Was Baby Dreaming at the End of Baby Driver?

An exquisite crime thriller directed by Edgar Wright and equipped with impeccable action and car chase sequences, ‘Baby Driver’ explores the dangerous and exhilarating life of a skillful heist getaway driver. The film follows Baby, an excellent driver and music enthusiast forced to work for a crime boss, Doc. He desperately seeks to get out of the business, but his employer does not let him. On a fateful day, he and Doc’s accomplices are tasked with a complicated heist that is seemingly bound to fail; however, Baby, who is adamant about earning his freedom, tries to turn the odds in his favor and make a clean getaway. Due to the film’s ambiguous ending, viewers may wonder if the finale is a dream sequence or otherwise.

An Ending That’s Open to Interpretation

After an intense battle with Buddy, Baby sees him fall and land on his burning car, instantly killing him. In the next sequence, we see Baby and Debora driving away from the city to the countryside. As they reach the border, they are interrupted by a host of policemen waiting to apprehend Baby. Here baby, surrenders, gets arrested and is taken to prison. In his official court hearing, Baby is, despite numerous accounts of people proclaiming his kindness, sentenced to 25 years for his crimes and can only be given parole after five years.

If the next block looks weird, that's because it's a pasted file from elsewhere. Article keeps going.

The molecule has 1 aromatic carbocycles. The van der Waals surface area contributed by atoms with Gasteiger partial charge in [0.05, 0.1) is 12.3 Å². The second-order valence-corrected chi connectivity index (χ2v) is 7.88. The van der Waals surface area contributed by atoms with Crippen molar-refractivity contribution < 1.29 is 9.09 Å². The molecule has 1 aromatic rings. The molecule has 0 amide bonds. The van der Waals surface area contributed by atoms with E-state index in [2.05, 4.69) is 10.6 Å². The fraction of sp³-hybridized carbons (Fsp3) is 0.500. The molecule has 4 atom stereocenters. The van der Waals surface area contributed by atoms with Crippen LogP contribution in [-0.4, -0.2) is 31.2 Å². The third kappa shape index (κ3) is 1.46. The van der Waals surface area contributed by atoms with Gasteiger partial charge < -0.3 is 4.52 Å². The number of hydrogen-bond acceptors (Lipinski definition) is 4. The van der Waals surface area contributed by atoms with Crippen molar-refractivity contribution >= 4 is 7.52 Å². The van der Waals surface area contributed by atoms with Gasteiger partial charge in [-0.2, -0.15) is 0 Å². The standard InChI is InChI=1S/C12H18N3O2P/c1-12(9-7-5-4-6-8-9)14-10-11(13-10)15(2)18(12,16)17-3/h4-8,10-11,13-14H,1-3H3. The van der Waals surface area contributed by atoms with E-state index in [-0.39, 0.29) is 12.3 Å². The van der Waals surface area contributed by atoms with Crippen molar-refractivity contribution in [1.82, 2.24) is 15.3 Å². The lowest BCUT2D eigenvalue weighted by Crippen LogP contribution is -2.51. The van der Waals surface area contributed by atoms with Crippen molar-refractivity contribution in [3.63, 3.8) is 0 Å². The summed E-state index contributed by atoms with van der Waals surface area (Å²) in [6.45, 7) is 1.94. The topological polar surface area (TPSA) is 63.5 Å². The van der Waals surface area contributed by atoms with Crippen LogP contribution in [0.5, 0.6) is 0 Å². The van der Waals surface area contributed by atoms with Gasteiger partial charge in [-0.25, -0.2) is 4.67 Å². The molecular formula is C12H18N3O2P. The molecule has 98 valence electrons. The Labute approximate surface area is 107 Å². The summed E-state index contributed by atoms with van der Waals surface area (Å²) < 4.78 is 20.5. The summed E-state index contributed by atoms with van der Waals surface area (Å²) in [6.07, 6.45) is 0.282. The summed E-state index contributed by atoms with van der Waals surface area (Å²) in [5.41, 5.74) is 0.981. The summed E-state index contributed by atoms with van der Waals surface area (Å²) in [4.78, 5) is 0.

In the final segment, Baby is reunited with Debora, who stands in front of a fancy car after he gets out of prison. The tone shifts from retro monotone to vibrant color as Baby and Debora embrace each other till the film closes into the credits. The indefinite nature of this scene has left many viewers seeking answers to what really happens to the two; however, this section is purposely ambiguous, allowing viewers to interpret it themselves. The movie sets out particulars before this scene so that the viewers get to decide about the futures of Baby and Debora and add their own iterations.

Two possibilities arise from the end sequence. The first possible scenario is that the final scene is not a dream. Baby is released from prison on parole in five years. Though five years seems like a long time, Debora does not move on, and keeps a strong bond with Baby, through letters and regular visits. After being released, Baby is free to reunite with his love again as she awaits him outside the prison walls, exactly like how the scene plays out.

His parole officer and the officials who agree on his release, recognize that Baby was just a good-natured pawn trying to get out of a lethal organized crime syndicate. They realize that he is a kind man with a good heart, as depicted by the accounts of those who were asked about him in court. Baby does what he is told in prison, and is of exemplary character behind bars, which would ultimately lead him to being acknowledged as a man who isn’t going to make any of the same mistakes again.